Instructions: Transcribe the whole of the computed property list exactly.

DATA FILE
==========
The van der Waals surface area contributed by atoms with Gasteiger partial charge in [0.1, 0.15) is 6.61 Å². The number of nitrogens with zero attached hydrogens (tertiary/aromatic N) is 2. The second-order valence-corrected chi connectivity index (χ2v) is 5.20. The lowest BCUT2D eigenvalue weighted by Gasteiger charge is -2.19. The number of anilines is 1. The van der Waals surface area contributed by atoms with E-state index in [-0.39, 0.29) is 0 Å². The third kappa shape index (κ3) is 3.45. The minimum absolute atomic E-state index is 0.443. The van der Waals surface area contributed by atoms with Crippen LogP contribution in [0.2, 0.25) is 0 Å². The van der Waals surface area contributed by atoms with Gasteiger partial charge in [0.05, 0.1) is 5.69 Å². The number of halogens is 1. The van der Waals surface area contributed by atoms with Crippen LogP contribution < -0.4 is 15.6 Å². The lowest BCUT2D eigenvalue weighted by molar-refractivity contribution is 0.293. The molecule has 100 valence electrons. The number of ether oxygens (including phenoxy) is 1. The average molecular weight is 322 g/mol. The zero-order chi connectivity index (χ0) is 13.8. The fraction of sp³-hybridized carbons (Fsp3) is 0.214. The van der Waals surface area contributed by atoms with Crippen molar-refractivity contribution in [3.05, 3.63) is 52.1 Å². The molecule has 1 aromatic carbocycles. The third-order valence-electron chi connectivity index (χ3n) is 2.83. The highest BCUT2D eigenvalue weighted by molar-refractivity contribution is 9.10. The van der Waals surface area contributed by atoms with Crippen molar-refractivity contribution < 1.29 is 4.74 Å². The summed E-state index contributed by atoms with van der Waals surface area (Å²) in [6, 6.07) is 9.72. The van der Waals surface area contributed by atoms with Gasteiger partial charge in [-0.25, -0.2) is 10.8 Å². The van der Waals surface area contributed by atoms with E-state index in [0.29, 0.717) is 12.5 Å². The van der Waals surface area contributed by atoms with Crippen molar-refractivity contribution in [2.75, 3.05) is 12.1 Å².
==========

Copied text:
The van der Waals surface area contributed by atoms with Gasteiger partial charge in [0.1, 0.15) is 6.61 Å². The number of nitrogens with zero attached hydrogens (tertiary/aromatic N) is 2. The second-order valence-corrected chi connectivity index (χ2v) is 5.20. The lowest BCUT2D eigenvalue weighted by Gasteiger charge is -2.19. The number of anilines is 1. The van der Waals surface area contributed by atoms with E-state index in [-0.39, 0.29) is 0 Å². The third kappa shape index (κ3) is 3.45. The minimum absolute atomic E-state index is 0.443. The van der Waals surface area contributed by atoms with Crippen LogP contribution in [0.2, 0.25) is 0 Å². The van der Waals surface area contributed by atoms with Gasteiger partial charge in [0.05, 0.1) is 5.69 Å². The number of halogens is 1. The van der Waals surface area contributed by atoms with Crippen LogP contribution < -0.4 is 15.6 Å². The lowest BCUT2D eigenvalue weighted by molar-refractivity contribution is 0.293. The molecule has 100 valence electrons. The number of ether oxygens (including phenoxy) is 1. The average molecular weight is 322 g/mol. The zero-order chi connectivity index (χ0) is 13.8. The fraction of sp³-hybridized carbons (Fsp3) is 0.214. The van der Waals surface area contributed by atoms with Crippen molar-refractivity contribution in [3.05, 3.63) is 52.1 Å². The molecule has 1 aromatic carbocycles. The third-order valence-electron chi connectivity index (χ3n) is 2.83. The highest BCUT2D eigenvalue weighted by molar-refractivity contribution is 9.10. The van der Waals surface area contributed by atoms with Crippen molar-refractivity contribution < 1.29 is 4.74 Å². The summed E-state index contributed by atoms with van der Waals surface area (Å²) in [6, 6.07) is 9.72. The van der Waals surface area contributed by atoms with Gasteiger partial charge in [-0.25, -0.2) is 10.8 Å². The van der Waals surface area contributed by atoms with E-state index in [0.29, 0.717) is 12.5 Å². The van der Waals surface area contributed by atoms with Crippen molar-refractivity contribution in [2.75, 3.05) is 12.1 Å².